The Jeanie Project: help ‘transform’ legal system by equipping community groups with AI technology

A new charity seeking to promote access to justice by equipping hundreds of community groups with ground-breaking technology to support poor and vulnerable people has been launched. The Jeanie Project is an initiative that is being spearhead by the former Law Society president Lucy Scott-Moncrieff CBE, together with the Society’s head of legal aid Richard Miller and LawWorks’ chief exec Martin Barnes.

An artificial intelligence platform, developed by Riverview Law, has been made available free of charge and the idea is to use the technology to connect people on low incomes with legal advice and information. The idea is to better enable frontline advisers ‘to ask the right questions and direct the information collection, [collate] what is needed and makes the material available, easily and quickly, to experienced lawyers either directly or through brokerage’.

The platform, known as Kim, claims to represent ‘the next wave of AI-driven automation software that empowers knowledge workers with no IT programing experience to create systems that reflect how their work is actually performed, rather than comply with someone else’s idea of how it should be’.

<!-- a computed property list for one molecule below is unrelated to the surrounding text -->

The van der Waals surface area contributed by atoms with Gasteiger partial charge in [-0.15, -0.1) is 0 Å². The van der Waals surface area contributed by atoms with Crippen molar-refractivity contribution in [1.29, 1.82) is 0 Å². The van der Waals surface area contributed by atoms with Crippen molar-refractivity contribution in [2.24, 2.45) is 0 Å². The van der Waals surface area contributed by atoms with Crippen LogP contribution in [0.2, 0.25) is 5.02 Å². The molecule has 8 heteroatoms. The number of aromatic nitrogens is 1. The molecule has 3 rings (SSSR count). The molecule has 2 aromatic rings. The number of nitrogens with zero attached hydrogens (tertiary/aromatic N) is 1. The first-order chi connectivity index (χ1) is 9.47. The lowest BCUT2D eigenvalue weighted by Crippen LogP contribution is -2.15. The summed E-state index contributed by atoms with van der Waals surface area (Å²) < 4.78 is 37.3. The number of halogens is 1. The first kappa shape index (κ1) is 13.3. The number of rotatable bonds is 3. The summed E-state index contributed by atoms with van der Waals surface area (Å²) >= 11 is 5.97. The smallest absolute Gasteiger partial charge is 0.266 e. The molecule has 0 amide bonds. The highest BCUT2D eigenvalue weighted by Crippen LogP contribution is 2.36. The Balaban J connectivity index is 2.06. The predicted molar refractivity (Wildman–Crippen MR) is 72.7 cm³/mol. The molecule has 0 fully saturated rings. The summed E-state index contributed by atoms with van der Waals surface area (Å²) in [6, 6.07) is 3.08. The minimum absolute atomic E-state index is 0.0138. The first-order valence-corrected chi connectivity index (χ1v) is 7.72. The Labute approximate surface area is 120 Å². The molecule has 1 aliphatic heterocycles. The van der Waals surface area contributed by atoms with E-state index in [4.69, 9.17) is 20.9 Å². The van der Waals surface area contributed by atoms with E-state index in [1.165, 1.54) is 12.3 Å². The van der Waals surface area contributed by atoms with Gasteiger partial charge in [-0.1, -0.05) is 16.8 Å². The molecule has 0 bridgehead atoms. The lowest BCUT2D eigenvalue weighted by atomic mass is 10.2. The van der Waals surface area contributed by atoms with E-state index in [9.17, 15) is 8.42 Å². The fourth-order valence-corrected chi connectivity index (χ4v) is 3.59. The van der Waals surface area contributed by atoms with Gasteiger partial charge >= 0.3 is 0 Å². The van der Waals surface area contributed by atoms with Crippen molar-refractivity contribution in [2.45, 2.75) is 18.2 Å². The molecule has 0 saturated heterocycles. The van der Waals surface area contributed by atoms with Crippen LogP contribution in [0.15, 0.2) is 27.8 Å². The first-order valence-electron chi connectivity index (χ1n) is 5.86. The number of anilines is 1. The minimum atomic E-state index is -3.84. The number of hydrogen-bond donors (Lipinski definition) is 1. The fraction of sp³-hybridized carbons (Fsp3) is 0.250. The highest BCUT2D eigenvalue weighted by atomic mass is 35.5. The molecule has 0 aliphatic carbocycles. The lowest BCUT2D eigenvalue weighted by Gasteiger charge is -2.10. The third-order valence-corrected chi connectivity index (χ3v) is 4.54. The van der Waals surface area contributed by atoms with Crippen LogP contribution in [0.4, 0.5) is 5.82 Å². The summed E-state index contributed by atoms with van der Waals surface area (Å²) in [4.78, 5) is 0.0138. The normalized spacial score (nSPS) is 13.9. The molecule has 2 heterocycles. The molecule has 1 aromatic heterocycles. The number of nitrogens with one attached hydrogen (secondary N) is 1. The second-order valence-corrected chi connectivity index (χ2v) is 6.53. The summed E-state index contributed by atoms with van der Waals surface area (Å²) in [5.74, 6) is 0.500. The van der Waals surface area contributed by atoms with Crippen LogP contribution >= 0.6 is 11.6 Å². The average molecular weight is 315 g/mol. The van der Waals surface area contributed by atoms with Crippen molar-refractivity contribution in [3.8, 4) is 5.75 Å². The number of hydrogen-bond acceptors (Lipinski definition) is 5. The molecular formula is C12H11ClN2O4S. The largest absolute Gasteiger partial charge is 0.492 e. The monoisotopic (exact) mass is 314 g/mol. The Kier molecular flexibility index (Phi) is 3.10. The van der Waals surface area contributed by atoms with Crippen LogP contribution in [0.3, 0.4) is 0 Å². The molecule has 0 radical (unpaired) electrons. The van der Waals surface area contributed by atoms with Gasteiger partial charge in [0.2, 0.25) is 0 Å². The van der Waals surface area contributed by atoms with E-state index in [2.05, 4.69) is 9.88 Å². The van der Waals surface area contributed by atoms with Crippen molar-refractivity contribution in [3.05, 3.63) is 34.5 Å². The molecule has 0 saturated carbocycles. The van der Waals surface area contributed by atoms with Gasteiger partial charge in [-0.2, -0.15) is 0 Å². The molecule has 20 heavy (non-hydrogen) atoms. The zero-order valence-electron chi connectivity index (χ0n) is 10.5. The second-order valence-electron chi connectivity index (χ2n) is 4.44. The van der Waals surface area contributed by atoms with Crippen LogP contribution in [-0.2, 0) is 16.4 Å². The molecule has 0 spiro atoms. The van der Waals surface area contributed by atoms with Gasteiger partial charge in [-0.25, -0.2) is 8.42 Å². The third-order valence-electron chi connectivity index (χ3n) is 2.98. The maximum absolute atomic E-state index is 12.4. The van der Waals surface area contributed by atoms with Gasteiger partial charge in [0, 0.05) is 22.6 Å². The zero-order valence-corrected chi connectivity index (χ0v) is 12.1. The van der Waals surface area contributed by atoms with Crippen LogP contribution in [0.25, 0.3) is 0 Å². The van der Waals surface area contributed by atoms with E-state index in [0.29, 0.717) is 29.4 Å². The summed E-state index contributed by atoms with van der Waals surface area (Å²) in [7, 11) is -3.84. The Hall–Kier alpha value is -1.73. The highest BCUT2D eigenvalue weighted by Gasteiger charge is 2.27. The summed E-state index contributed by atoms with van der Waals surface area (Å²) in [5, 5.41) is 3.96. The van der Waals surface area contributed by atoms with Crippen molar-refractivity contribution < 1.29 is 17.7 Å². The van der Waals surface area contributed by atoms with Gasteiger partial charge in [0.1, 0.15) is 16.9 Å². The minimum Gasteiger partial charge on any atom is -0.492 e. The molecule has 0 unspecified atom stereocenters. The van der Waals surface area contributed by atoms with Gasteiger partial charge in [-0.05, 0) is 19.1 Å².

You can read an article by Roger Smith on his Law, Technology and Access to Justice blog here. According to Smith, a pilot will involve Toynbee Hall and will begin with immigration though other scenarios involving areas of ‘poverty’ or ‘social welfare’ law – including debt and employment as well as family – have been developed. Smith writes: ‘Lucy Scott Moncrieff expresses high hopes that it will expand into MPs surgeries (clearly a shrewd tactical move) and other civil society organisations. The theory is that the software will allow organisations to input their own specifically relevant data. Ms Scott Moncrieff says, “This is a way to make access to legal advice more fair, more equal and faster – and it’s beautifully simple.”’

‘As a legal aid lawyer myself, I’m aware that an important part of the process is sitting with the client and exploring what the legal issues might be,’ Scott-Moncrieff told the LegalFutures site.

‘Pro bono and legal aid lawyers are under enormous pressure. This is a way of enabling organisations like food banks to do the initial work and forward the case to lawyers for a possible solution, in a form that allows them to deal with it more easily. MPs’ surgeries are often the first port of call for members of public unable to access overburdened advice agencies. This could help constituency workers, who often have links with local lawyers, send them work more quickly and efficiently.’
Lucy Scott Moncrieff

The Jeanie Project is looking to raise £7,500 through the CrowdJustice site to enable them to work prior to a launch early next year. Support them here.

About Jon Robins

Jon is a journalist and has written about the law and justice for the national papers and specialist press for more than 15 years. Jon is a visiting journalism lecturer at Winchester University, a visiting senior fellow in access to justice at the University of Lincoln and patron of Hackney Community Law Centre. He has won the Bar Council’s legal reporter of the year award twice (2015 and 2005). Jon is editor and co-founder of LegalVoice

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